Proof: 114
Age: No Statement
Distillery: Old Grand-Dad Distillery, Jim Beam
Master Distiller: Fred Noe
Season: Any

4.4 (88.57%) 35 votes

Here is a little fun fact that you may not have known: the bust on the front of the bottle is of a distiller named Basil Hayden. Hayden passed his recipe down to his son who then passed it down to his son, who paid homage to his “Old Grand-Dad” with both the bourbon’s namesake and the portrait of Old Grand-Dad himself on the bottle.

One might also note that the author Charles Bukowski was a big fan, and frequently mentioned Old Grand-Dad in his stories. I am not suggesting that Old Grand-Dad is the reason for Bukowski’s success. But coincidence? I think not.

In keeping with tradition, today’s Old Grand-Dad is made with a 30 percent rye mash bill (just like Old Grand-Dad used to make! ) and comes in three proofs: 86 80, 101, and barrel proofed 114.

Look here – if you want some fancy, high-flying, hyped up concoction, look elsewhere. Old Grand-Dad, being the cantankerous old bastard that he is, has that dry disposition that hits the bitter part of your tongue and punches you in the back of the throat.

Old-Grand Dad 114 is dry, rye flavor country that may not be suitable for some whipper-snappers.


If you know me, you know I like high proof, high rye bourbons, so I couldn’t help but be a little biased towards a favorable review. That’s a disclaimer for those of you who leave reviews asking me what I’m smoking when I write these. (By the way, its usually a Cohiba).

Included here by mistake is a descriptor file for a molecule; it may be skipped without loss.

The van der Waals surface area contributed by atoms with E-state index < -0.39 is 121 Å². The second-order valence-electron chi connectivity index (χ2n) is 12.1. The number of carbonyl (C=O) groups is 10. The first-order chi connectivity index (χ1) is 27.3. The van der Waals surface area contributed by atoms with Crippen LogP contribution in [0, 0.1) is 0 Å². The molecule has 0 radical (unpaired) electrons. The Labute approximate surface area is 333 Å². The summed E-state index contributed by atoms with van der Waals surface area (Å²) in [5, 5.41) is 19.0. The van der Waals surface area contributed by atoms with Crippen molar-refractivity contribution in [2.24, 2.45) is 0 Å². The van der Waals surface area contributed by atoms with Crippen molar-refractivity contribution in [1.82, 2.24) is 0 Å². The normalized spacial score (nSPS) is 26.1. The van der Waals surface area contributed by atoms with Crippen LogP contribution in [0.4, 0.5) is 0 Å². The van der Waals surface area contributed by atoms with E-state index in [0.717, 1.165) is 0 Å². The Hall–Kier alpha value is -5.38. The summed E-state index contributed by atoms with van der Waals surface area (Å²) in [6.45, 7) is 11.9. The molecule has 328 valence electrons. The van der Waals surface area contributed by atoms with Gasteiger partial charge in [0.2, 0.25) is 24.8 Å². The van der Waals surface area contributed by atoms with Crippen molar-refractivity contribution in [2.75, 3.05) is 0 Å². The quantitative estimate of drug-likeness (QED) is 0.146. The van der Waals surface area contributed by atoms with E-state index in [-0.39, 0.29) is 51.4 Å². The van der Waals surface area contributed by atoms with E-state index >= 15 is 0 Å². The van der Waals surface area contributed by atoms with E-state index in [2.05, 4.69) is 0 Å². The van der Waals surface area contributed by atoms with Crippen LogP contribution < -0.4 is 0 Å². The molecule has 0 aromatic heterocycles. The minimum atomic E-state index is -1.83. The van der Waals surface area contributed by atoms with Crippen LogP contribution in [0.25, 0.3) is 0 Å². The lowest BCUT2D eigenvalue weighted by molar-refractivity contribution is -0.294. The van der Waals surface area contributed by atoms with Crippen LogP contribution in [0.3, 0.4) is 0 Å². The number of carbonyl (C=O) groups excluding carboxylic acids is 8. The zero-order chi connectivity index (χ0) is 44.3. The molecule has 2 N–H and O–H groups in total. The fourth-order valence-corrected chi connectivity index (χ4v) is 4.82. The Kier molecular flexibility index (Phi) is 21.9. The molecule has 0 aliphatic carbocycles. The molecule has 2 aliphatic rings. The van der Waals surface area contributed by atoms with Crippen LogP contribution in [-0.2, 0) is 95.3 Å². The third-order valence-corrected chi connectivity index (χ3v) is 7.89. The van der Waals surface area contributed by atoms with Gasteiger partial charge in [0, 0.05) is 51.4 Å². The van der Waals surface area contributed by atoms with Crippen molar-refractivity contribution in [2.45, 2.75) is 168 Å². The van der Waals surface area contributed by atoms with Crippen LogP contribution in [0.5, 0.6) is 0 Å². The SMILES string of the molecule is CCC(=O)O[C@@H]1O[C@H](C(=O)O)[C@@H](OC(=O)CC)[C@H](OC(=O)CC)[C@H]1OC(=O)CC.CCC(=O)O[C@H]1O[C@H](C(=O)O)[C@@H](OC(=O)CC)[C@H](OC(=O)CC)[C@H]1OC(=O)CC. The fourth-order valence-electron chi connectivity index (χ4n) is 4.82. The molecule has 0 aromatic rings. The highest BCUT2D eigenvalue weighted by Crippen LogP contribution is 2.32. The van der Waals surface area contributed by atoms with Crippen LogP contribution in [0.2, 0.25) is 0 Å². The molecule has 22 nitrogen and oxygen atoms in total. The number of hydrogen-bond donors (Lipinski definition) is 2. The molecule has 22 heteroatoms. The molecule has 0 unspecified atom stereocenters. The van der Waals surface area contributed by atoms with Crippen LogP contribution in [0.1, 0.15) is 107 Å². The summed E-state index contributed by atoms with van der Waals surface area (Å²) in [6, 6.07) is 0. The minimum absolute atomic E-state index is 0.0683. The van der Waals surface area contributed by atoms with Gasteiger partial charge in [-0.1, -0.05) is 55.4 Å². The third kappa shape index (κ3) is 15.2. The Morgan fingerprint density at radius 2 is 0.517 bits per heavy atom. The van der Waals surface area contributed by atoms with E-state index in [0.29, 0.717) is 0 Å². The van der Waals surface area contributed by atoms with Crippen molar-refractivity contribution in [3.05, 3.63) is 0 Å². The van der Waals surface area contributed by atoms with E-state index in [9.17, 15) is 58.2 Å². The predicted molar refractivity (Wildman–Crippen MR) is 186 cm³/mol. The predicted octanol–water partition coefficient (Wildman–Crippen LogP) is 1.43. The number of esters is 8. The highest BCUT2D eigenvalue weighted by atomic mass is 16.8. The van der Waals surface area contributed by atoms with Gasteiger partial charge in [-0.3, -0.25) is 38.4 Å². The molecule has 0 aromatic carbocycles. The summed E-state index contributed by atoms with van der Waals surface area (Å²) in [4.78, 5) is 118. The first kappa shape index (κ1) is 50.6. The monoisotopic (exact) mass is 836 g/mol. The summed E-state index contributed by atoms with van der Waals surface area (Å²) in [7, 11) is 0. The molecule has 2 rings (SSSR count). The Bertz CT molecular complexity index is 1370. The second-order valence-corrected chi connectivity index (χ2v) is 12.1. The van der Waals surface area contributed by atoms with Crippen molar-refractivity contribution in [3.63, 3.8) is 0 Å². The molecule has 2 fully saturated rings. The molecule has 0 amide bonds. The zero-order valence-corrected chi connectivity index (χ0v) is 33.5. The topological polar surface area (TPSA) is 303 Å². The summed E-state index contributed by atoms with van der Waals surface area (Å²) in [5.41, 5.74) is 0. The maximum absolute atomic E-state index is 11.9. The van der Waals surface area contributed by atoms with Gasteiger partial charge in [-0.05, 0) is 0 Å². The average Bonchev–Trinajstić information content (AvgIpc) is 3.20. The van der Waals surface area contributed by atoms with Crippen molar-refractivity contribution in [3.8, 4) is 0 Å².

Even though the proof is there, the nose is largely muted. There is a lemon zest that is markedly different from its lower proof siblings. That, combined with a nutty oak aroma becomes a beeswax scent. Old yellow flowers keep the nose light and bright.

Either I am De-sensitized, or there is virtually no burn from the first sip. A tingle, yes. But no burn. Usually the burn slows me down, so at 114 proof this could become a very incoherent tasting very quickly.

OGD 114 has a nice body that sticks to your palate in a way that gives you an opportunity to taste the more subtle flavors. And subtle they are: aside from a musty undertone there are hints of caramel, orange, and dark cherry. Cinnamon and all spice are to be expected and are definitely here.

Then there’s that rye. You don’t want to cough at the bar lest you appear a bourbon newbie, but OGD 114 will definitely have you clearing your throat. He’s a rough one to swallow.



There is a reason why Old Grand-Dad is one of the 10 top selling straight whiskeys. For the taste, the value, and the proof, I happily give this bourbon a B.

By the way, I enjoyed this one on a recent trip to Mac McGee Irish Pub. My bartender, Anton, was a real Irishman (legit accent and all) who knew his stuff and deserves a raise. Mac McGee Irish Pub has a 400 bottle long whiskey list (!) including some really hard to find ones.

I will be spending what will ultimately amount to a mortgage payment there. If you are in the Decatur area of Atlanta, let me know when and I will meet you there. First round is on me!

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